Other churches have sold assets to recoup funds to pay abuse victims
Posted: Jun 6, 2012 7:50 AM AT
Last Updated: Jun 6, 2012 9:07 AM AT
The Archdiocese of Moncton wants to offer financial compensation to victims of sexual abuse by the late priest Camille Léger but it may be forced to sell some of its its assets in order to raise the funds.
The diocese announced this week that it had retained Michel Bastarache, the former Supreme Court of Canada justice, to handle all the sexual abuse complaints against Léger, who was a priest in the small southeastern New Brunswick village of Cap-Pelé.
Donald Langis, the diocese spokesperson, said it is not yet known whether some of the 56 churches, rectories, parish centres or parcels of land will need to be sold to raise money to pay for the financial compensation.
“Will we go towards selling parishes, I don’t know. We’ll cross that bridge when we get to it. That’s never been brought up until now,” he said.
“I would say that’s a last resort.”
Sexual abuse victims of Léger have until the end of the month to come forward to Bastarache. The former justice has said compensation between $15,000 to $300,000 will be given out to Léger’s victims.
Norman Brun came forward recently to say that he was compensated fifteen years ago for abuse he suffered from Léger.
Other victims spoke out about the abuse for the first time when the community was debating whether Léger’s name should be removed from the village’s hockey arena. Léger’s name was taken off the arena in March.
Once the victims come forward to Bastarache, Langis said the diocese will have a better idea of what it will have to pay out.
“Our financial administrator is looking at different options. And he will come up with proposals and at that time we’ll start looking at that seriously and say, ‘This we can do, that we can’t do and so on and so forth,” he said.
The priest died in 1990 and was never convicted of any crimes.
‘Moral obligation to be generous’
The situation being faced by the Archdiocese of Moncton is not unique, however.
Other churches have been forced to sell off assets to pay for compensation stemming from sexual abuse complaints.
For instance, the diocese of Antigonish, N.S., has sold many of its 400 properties in an effort to raise some of the $18 million it owes victims of sexual abuse.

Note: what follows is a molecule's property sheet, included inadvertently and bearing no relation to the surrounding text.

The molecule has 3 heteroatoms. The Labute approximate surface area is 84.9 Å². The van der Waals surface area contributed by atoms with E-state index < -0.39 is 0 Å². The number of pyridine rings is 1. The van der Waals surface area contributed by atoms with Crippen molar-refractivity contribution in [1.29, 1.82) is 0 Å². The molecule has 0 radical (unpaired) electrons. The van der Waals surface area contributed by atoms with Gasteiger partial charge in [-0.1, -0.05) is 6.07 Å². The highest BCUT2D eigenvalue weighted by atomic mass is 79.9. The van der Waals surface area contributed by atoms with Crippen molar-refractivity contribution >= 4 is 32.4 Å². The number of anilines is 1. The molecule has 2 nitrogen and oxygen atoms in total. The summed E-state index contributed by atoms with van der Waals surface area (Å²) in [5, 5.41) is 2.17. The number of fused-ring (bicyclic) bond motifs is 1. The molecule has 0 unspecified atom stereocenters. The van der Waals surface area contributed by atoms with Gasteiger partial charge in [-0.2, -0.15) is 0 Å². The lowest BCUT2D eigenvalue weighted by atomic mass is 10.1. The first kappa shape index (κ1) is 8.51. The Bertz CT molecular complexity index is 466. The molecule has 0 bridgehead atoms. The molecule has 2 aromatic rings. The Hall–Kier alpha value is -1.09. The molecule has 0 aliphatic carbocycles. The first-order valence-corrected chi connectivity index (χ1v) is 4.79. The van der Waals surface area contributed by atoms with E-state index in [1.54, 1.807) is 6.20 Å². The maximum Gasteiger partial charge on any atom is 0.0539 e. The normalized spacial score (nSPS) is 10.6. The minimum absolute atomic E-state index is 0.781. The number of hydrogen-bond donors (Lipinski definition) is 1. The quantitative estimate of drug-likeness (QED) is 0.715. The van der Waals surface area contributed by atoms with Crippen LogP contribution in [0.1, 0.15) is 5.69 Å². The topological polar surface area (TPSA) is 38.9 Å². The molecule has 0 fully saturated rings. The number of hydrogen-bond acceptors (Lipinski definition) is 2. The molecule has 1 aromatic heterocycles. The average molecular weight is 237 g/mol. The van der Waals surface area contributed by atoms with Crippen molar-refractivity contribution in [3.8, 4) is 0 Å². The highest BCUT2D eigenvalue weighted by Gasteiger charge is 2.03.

As of January, the diocese had collected $2.1 million from selling properties, such as old parish halls and empty houses.
And there’s been a mixed reaction from parishioners in the community.
“There are many specific examples or cases, where the properties in question may be very important in the parish so that created some resentment. In general, I think, people know there is a moral obligation to be generous to the victims,” said Charles MacDonald, a parishioner in Sydney, N.S.
Decisions on hold
The church may need to look hard at the need to sell assets. Church incomes in southeastern New Brunswick have dropped considerably in recent years, according to Langis.
Roman Catholic churches have seen shrinking rates of attendance. Out of the 120,000 Catholics in the Moncton diocese, only about 20 per cent actually go to church regularly.
With the diocese in debt and its commitment to compensate victims in Cap-Pelé, other major projects, such as repairing the Notre-Dames-de-l’Assomption Cathedral are on hold.
“But until we have that figure. It’s going to be very difficult to take any decisions,” Langis said.
The Moncton diocese has a difficult decision on what to do with the historic Notre-Dames-de-l’Assomption Cathedral.
The church has not been able to find the $7 million it needs to keep the downtown Moncton cathedral open. It is also estimated another $3 million would be needed to be put into a trust fund for future repairs.
The cathedral was built in the 1940s and it is a fixture of the Moncton skyline.
When the cathedral was opened it served roughly 1,500 families, now only 300 use it as their church regularly.
Robert Pichette, a prominent Acadian author, said in his book on the cathedral that it has played an important part in the history of the Acadian people in Moncton.